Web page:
Both in Hebrew and Greek, the word for “spirit” is also the word for “wind” or “breath.” Like the invisible wind that moves a ship across the sea, the “spirit” is the invisible and intangible aspect of a person that drives them to action and makes them alive. Our “spirit” has to do with our emotions, thoughts, and desires; but it also has to do with the fact that humans are bodies but are more than simply bodies. As soon as we die, our breath or spirit departs from our bodies, and like a flag when the wind ceases, our bodies become lifeless. We are no longer what we were, our bodies have lost the invisible aspect of ourselves that made us alive.
The word “soul” can also be used to refer to our inner self (where we think, feel, and desire). The word, “being” is a good synonym here. When I say, “My being” I could mean my whole self (including my body). However, I might also say, “I love my wife from the depths of my very being.” Even though I am using the word, “being” to refer to the place where I am thinking and feeling, I am not using “being” as something I merely have, but something I am. Similarly, even when spoken of as the seat of desire, a “soul” is what a person is, rather than merely what he possesses.
Interestingly, a dead body can be called a “soul” (see the use of “nephesh” in Numbers 5:2; 6:6; 6:11; 9:6), but a dead body can NOT be called a “spirit.” Modern people still use the word “soul” in a similar way when saying, “There are 200 souls on board this plane.” In other words, a spirit dwells within a body but is not a body; while “soul” refers to the whole “person” or “being” (including the body). To distinguish it another way, the word “spirit” is always about an intangible aspect of existence, while “soul” can include every aspect of existence.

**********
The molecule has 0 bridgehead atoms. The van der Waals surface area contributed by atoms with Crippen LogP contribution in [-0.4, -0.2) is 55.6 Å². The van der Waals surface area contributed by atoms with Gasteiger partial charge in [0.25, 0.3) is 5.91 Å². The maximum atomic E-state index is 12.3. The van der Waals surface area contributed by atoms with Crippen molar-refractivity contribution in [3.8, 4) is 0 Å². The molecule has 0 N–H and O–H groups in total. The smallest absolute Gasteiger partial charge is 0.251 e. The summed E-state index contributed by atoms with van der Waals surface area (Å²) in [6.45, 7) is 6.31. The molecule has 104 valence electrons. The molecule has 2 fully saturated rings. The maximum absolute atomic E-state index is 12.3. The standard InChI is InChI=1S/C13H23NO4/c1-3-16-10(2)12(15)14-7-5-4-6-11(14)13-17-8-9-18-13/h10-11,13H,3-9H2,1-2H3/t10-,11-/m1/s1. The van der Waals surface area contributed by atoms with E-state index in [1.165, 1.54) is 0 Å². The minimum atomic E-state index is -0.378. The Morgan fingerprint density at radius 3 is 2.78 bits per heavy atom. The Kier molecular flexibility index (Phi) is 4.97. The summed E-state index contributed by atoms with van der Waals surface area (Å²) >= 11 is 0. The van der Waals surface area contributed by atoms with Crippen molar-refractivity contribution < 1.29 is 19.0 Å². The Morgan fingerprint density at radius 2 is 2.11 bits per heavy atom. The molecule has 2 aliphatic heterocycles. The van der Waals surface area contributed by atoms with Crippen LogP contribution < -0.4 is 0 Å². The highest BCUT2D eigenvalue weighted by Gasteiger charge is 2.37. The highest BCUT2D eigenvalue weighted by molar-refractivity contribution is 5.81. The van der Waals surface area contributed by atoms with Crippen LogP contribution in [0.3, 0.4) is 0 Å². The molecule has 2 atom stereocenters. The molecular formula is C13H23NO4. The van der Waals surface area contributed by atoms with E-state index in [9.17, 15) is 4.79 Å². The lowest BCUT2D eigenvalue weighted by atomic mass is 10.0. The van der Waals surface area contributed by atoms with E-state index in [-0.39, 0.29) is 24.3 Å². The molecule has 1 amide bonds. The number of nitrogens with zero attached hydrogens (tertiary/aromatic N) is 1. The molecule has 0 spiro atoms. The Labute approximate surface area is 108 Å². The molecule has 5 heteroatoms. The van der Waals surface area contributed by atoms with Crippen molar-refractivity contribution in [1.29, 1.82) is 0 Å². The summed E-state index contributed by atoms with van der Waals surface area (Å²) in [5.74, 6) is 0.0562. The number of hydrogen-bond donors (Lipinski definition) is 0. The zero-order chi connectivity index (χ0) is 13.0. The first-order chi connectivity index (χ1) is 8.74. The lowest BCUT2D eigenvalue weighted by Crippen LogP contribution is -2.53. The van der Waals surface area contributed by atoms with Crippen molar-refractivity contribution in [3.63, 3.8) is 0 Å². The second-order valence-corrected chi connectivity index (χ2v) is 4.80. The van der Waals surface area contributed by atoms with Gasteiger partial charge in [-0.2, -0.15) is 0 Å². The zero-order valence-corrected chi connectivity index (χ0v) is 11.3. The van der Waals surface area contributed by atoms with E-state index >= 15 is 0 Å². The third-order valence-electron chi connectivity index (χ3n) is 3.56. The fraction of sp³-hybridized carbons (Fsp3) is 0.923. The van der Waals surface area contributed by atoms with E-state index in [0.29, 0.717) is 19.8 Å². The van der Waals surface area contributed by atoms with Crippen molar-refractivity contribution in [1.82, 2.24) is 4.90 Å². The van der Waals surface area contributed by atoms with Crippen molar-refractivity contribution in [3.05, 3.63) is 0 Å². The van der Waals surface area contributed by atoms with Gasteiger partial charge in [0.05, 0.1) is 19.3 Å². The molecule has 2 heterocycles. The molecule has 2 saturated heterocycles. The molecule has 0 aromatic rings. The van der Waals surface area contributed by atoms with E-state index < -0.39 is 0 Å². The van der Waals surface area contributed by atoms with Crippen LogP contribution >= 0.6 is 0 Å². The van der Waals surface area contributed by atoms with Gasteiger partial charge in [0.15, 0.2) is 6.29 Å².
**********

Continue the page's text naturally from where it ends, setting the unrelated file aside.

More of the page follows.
Conclusion: Be Concerned for Souls
If we want to use the word “soul” in a way that reflects biblical usage, we will primarily use it as something people are rather than something people have. We can use it to refer to a person’s whole life, self, or being. We can also use it to talk about the seat of a person’s deepest desires, thoughts, and emotions. But we must avoid some common “soul” pitfalls.
Christians are right to say our concern should be for “souls,” but by this, we should mean concern for whole people. There is a very serious problem when Christians say our concern is for “souls” in a way that reflects a lack of concern with things like feeding the hungry, clothing the naked, and showing hospitality. Being concerned for “souls” should mean serving BOTH the temporal and eternal needs of our neighbors (see James 2:14-17).
The Gospel is not merely about saving the intangible aspect of people’s existence (their “spirit”). When God saves a soul, he saves the whole soul, including the physical aspect. The apostle Paul says God will “give life to your mortal bodies through his Spirit” (Romans 8:11) and we wait eagerly for “the redemption of our bodies” (Romans 8:23). God is concerned for souls and we ought to be concerned for souls as well; which is why we both preach the Gospel AND feed the hungry.
Human beings are souls, a human soul is compromised of both spirit and body, and bodies have needs. Our bodies need to be fed, clothed, and sheltered. Our bodies also need to be saved by the redemptive work of Jesus. So, yes, Christians need to be concerned for souls…all of the needs of human souls.
I love you and God loves you,